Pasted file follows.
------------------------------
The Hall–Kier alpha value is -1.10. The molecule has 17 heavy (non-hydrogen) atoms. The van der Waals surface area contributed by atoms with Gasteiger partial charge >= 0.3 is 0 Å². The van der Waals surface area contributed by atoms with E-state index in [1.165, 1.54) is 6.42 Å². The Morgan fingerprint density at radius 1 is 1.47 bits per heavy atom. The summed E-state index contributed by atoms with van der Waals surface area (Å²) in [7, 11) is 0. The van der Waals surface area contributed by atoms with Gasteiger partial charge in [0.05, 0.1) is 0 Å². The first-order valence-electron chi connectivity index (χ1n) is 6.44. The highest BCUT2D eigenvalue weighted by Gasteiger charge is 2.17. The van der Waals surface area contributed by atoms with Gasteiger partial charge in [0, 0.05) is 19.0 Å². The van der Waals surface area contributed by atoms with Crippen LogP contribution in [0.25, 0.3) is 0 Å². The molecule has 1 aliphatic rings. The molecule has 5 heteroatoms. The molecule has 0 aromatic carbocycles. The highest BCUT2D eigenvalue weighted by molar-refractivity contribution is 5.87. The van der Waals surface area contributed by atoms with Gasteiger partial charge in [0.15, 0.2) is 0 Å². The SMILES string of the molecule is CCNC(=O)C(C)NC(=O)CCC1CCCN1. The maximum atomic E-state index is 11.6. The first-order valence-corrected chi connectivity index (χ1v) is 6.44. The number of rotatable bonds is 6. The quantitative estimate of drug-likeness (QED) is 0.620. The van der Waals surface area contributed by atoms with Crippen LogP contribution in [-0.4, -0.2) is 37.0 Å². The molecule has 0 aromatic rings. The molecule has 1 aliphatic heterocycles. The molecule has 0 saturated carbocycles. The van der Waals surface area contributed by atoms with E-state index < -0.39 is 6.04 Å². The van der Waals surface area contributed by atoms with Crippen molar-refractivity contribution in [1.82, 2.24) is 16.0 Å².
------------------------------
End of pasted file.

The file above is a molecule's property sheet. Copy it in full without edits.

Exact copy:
The Hall–Kier alpha value is -1.10. The molecule has 17 heavy (non-hydrogen) atoms. The van der Waals surface area contributed by atoms with Gasteiger partial charge >= 0.3 is 0 Å². The van der Waals surface area contributed by atoms with E-state index in [1.165, 1.54) is 6.42 Å². The Morgan fingerprint density at radius 1 is 1.47 bits per heavy atom. The summed E-state index contributed by atoms with van der Waals surface area (Å²) in [7, 11) is 0. The van der Waals surface area contributed by atoms with Gasteiger partial charge in [0.05, 0.1) is 0 Å². The first-order valence-electron chi connectivity index (χ1n) is 6.44. The highest BCUT2D eigenvalue weighted by Gasteiger charge is 2.17. The van der Waals surface area contributed by atoms with Gasteiger partial charge in [0, 0.05) is 19.0 Å². The van der Waals surface area contributed by atoms with Crippen LogP contribution in [0.25, 0.3) is 0 Å². The molecule has 1 aliphatic rings. The molecule has 5 heteroatoms. The molecule has 0 aromatic carbocycles. The highest BCUT2D eigenvalue weighted by molar-refractivity contribution is 5.87. The van der Waals surface area contributed by atoms with Gasteiger partial charge in [0.15, 0.2) is 0 Å². The SMILES string of the molecule is CCNC(=O)C(C)NC(=O)CCC1CCCN1. The maximum atomic E-state index is 11.6. The first-order valence-corrected chi connectivity index (χ1v) is 6.44. The number of rotatable bonds is 6. The quantitative estimate of drug-likeness (QED) is 0.620. The van der Waals surface area contributed by atoms with Crippen LogP contribution in [-0.4, -0.2) is 37.0 Å². The molecule has 0 aromatic rings. The molecule has 1 aliphatic heterocycles. The molecule has 0 saturated carbocycles. The van der Waals surface area contributed by atoms with E-state index < -0.39 is 6.04 Å². The van der Waals surface area contributed by atoms with Crippen molar-refractivity contribution in [1.82, 2.24) is 16.0 Å².